Archive for swimming pool plants

Hummingbirds Favorite Summer Flower

Portland Garden Designer Loves Colorful Cape Fuchsia

Phygelius with Phormium from ANLD tour

Phygelius planted along side Phormium. Picture from ANLD garden tour.

Cape Fuchsia, Phygelius, is a colorful, low maintenance long blooming summer flower for the Pacific Northwest.  I use it in landscape designs for clients who love color and watching hummingbirds.  It’s a personal favorite of mine.

If you are a person who wants a very tidy landscape that looks perfect all year long, this is not your plant.  I consider this plant to be low maintenance.  The winter appearance is not tidy but clients who love the color and the show simply cut it to the ground in December.  It can spread some.  In the spring if the plant is taking more territory than you want, simply pull on the stem that is straying.  Pull it out of the ground and cut the root off near the mother plant.  It is very easy, I promise.  Give it lots of sun, decent soil and water the first year.  It will need less water the following year.  Some clients water it about once every two weeks.

By the way, there is nothing wrong with needing a calm and low maintenance landscape.  We are all unique and a plant that makes one person feel delight can make another person feel claustrophobic.  I notice clients who grew up in climates where plants tend to be sparser can feel uncomfortable with the full flush of plantings possible here.

Morris after back yard

Mass planting of strong plant colors and a path help to break up the lines of the pool.

The first time I used this plant was for Art and Linda in SW Portland.  They had a 1960’s swimming pool in the backyard that dominated.  It visually ate the backyard.  They wanted a cottage garden style with lots of color.  My design solution successfully put the pool in a subordinate position to the landscape.  I created some great paths and shapes for the planting beds that broke up the lines of the pool visually.  We needed masses of strong plant color in the backyard to offset the powerful aqua rectangle.   I’m not a big color wheel garden designer but colors like coral and salmon are opposite the wheel from aqua. The Cape Fuchsia flowers are perfect for this situation because they flower in these colors and they flower all summer, hitting their stride during hot weather.  My clients enjoy hanging out by the pool and are entertained by the antics of hummingbirds.  Hummingbirds are strongly attracted to the hot coral red tones of the Cape Fuchsia.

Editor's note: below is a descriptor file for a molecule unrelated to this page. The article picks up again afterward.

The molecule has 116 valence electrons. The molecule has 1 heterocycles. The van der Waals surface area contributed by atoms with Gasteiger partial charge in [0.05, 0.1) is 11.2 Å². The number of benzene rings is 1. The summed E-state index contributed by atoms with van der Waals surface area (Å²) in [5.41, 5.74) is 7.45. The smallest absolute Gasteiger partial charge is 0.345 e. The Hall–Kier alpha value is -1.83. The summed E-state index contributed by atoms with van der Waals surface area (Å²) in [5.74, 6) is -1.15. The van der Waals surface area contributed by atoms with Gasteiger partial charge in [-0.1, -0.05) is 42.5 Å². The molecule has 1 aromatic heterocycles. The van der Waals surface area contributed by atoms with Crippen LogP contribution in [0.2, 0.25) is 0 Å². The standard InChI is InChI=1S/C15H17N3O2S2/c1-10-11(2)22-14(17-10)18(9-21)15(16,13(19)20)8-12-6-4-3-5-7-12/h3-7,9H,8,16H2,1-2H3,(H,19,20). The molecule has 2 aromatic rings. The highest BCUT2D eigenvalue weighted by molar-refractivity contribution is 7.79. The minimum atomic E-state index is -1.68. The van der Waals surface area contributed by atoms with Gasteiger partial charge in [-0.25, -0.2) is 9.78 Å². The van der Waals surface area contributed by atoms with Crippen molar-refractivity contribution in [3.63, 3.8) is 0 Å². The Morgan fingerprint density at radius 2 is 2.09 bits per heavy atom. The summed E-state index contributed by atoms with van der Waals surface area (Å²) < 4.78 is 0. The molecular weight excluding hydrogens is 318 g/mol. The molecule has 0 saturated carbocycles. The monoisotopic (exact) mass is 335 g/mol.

Morris before back yard

Art and Linda’s back yard needed some color to offset the aqua of the pool water.

My favorite planting combination for this design was Panicum Virgatum, American Switch Grass ‘Heavy Metal’ with the Phygelius x recta ‘Devils Tears’.   They are a perfect contrast combination! The Switch Grass blade is a fine silvery blue texture.  It contrasts with the Cape Fuchsia’s dark green leaf and hot colored tubular flowers.  The inside of the tube is a mellow lemon yellow but mostly the hummingbirds are the ones who see this.

Phygelius picture from Joy Creek

Phygelius ‘Salmon Leap’.   Janet Loughrey photo from Joy Creek Nursery

If you research this plant on the internet, you may think Cape Fuchsia are not cold hardy here since they are native to South Africa.  Many plant authorities also say these plants need a lot of water.  I don’t agree.  I have grown them at 900 feet on a roof garden and only watered them every two weeks.  They were successful for 12 years and were still there when I moved.

I’m always advocating for low water use so planting Cape Fuchsia with American Switch Grass results in a very low water landscape pairing.

While I love the old fashioned varieties, the new varieties  are shorter and flower in softer more traditional colors.  This has made the Cape Fuchsia a more versatile plant that works well for small properties and containers.  The only drawback to the new varieties  is the softer colors.   When you select a softer color you lose some of the hummingbird magnet effect but you still get a great plant.  Check out other great hummingbird plants.